Construction industry digests implications of a hung parliament

Jun 20, 2017

Following the result of a hung parliament on the 9th June, construction industry representatives have been quick to offer insight and wisdom into the implications of the 2017 general election. The results have seen Theresa May and the Conservative Party take the most seats, however leaving no overall majority.

Early reports have claimed that the alliance between the Conservatives and the DUP would see the Northern Irish party support the government on major announcements like the Budget and the Queen’s Speech, but retain an open vote on other issues.

This has provoked uncertainty amongst many, which is something business and investors are not keen on.  Concerns are being aired as major projects, such as HS2, could face political delays, or worse.

Carolyn Fairbairn, director general of the Confederation of British Industry, called on the government to ensure it does not “put the brakes on business” but instead enables all regions of the UK to prosper.

“We need meaningful progress on a modern industrial strategy by the end of the year, with real change on the ground on skills, infrastructure and innovation” she said.

Richard Laudy, global head of infrastructure at Pinset Masons has also expressed concerns on how this could impact the skills shortage within the construction industry, “Whatever the wider political ramifications of a hung parliament might be, this looks like a bad result for the UK’s infrastructure as we head into another period of political uncertainty. The UK desperately needs to attract investors if it is to improve its ailing infrastructure, yet the political uncertainty in which we now find ourselves is precisely what puts off investors and will make our infrastructure problems more difficult to solve. There must also now be a real fear that the government will be distracted away from addressing questions such as the UK’s skill shortage, as it seeks to shore up its own position. The UK needs an additional 36,000 workers every year to meet the current demand for infrastructure, and the government needs to address this. The problem is immediate and acute and will not be solved by reskilling or apprenticeships alone. There needs to be an open conversation between government and industry, recognising the need to collaborate, map the skills required to deliver our infrastructure and provide for this within any post-Brexit immigration system.”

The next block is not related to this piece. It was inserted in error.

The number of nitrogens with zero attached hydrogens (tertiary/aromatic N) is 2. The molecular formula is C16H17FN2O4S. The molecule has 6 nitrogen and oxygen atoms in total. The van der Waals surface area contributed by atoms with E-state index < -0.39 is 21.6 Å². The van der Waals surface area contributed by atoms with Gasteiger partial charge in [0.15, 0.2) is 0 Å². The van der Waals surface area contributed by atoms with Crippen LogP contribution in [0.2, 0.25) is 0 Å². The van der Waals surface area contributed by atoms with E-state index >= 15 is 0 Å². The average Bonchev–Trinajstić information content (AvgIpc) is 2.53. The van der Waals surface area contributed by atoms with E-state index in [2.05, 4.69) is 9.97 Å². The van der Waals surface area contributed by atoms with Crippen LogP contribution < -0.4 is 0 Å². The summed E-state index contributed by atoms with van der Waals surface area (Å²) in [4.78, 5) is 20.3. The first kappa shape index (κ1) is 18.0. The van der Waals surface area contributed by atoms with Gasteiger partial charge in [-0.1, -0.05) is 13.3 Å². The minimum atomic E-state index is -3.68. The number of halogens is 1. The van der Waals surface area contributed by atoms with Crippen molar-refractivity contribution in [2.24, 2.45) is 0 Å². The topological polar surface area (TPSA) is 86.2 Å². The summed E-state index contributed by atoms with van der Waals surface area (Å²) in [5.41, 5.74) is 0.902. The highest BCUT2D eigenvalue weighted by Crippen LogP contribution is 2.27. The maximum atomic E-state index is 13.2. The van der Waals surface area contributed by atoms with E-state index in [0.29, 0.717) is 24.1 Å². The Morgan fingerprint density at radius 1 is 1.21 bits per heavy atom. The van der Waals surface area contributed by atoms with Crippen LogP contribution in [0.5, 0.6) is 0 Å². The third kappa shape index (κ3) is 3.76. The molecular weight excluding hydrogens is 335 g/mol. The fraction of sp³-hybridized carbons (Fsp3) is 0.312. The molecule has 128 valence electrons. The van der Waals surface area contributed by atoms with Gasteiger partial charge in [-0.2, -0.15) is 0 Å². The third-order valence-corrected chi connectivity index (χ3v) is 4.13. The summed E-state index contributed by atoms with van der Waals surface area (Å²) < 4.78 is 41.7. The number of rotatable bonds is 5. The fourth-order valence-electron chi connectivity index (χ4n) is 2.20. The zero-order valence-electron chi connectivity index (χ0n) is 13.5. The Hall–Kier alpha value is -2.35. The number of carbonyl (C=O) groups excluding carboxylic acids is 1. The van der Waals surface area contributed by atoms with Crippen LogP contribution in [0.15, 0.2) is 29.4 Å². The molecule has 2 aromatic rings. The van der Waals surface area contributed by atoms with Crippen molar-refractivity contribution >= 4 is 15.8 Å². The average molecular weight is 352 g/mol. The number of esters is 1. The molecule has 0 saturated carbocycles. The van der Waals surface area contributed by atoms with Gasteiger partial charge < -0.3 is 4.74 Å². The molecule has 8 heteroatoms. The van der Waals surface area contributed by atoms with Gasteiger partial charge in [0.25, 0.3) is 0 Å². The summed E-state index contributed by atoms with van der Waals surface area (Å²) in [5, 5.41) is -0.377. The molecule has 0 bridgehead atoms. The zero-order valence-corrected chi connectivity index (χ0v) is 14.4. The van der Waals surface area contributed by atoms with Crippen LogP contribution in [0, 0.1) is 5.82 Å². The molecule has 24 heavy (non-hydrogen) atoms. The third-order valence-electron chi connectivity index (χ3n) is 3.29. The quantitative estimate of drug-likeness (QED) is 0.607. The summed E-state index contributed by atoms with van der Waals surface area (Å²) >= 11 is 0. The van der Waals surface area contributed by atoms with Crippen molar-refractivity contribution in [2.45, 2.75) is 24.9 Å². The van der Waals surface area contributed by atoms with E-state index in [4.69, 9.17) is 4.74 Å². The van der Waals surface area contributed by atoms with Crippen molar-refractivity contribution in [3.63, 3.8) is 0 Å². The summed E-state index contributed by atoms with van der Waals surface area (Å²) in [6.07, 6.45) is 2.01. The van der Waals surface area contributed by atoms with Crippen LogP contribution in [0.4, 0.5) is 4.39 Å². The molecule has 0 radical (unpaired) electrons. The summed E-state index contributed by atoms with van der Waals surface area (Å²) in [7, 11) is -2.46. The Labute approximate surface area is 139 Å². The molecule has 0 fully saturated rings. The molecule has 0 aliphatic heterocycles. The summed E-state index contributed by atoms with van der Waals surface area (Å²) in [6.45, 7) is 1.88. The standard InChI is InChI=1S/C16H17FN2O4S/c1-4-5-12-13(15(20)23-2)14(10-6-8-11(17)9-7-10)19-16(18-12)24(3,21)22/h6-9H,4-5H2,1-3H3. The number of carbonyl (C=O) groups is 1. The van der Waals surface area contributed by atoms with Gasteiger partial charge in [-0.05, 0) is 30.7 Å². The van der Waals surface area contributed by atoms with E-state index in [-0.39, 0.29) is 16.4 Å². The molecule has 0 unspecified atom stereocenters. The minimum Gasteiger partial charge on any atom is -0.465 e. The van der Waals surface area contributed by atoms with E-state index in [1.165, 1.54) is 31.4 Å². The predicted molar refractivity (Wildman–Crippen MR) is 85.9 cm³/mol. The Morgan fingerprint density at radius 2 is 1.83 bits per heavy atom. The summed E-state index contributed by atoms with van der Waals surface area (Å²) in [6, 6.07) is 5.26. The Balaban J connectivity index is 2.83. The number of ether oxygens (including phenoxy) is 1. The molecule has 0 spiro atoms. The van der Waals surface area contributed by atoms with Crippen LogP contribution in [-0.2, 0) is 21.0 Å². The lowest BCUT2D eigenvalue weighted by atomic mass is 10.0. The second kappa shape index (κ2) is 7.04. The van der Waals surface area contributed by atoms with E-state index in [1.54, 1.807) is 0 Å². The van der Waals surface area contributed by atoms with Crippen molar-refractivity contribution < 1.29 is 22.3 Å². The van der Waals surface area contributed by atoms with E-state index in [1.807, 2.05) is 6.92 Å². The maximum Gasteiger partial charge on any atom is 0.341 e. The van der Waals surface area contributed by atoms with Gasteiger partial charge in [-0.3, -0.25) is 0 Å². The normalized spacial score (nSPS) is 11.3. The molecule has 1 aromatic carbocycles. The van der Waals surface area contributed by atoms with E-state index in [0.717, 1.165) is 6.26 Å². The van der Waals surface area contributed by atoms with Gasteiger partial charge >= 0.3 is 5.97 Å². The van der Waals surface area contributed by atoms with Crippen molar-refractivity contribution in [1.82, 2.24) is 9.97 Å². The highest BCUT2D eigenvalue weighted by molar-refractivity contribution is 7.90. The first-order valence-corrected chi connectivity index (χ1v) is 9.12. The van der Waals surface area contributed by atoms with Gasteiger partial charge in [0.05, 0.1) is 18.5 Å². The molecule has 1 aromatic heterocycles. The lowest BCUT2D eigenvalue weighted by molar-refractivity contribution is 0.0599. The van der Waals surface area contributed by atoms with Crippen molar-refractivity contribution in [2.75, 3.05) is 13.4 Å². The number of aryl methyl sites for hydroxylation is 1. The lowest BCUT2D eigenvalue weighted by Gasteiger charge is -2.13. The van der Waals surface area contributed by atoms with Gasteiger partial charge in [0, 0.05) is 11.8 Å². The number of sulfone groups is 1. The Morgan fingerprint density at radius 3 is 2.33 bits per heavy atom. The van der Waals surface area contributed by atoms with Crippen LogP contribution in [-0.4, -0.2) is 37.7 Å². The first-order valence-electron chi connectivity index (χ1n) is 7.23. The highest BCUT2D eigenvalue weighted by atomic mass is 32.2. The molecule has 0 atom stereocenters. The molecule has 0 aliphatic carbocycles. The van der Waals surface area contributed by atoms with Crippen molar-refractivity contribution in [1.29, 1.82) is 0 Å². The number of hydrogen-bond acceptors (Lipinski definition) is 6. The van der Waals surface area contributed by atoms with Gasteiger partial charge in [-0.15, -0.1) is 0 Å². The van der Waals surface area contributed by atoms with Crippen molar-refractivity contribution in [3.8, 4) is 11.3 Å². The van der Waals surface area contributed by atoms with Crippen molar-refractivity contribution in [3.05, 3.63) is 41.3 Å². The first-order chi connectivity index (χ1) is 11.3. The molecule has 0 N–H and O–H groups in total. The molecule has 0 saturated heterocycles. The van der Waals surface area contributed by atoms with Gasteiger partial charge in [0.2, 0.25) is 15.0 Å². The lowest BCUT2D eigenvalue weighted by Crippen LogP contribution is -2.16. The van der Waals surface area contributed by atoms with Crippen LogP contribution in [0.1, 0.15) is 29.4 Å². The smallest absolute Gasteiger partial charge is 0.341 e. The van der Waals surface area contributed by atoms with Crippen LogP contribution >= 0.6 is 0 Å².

In contrast, Will Waller, market intelligence lead at Arcadis, struck a more optimistic tone, saying: “Despite the disquieting election result, UK construction has clearly weathered the preceding year of uncertainty relatively well and there is therefore reason to have hope that it can continue to do so, with clear long term investment opportunities transcending relatively shorter term tumultuary for many investors.”

But will the industry see any kind of stability in a fragile coalition that Theresa May has cobbled together with the DUP? Henry Fordham, director of Bellis Homes, commented: “If we can gain the stability we have been craving for, the housing market can slowly push on. You can definitely see a fear factor with purchasers, especially at the higher level, when it comes down to final decision making. Labour policy on general taxation (especially land) to me seems like a hit on homeowners. However, housing policy from both parties seems to be a far cry from reality, to achieve the one million new homes by 2020 target from the Conservative party is not achievable at the current rate.”

With the results being pretty fresh, it is hard to say exactly how it will affect the construction and infrastructure industry, but what we do know is the impact of this result on both the permanent and flexible labour markets has the potential to be significant.

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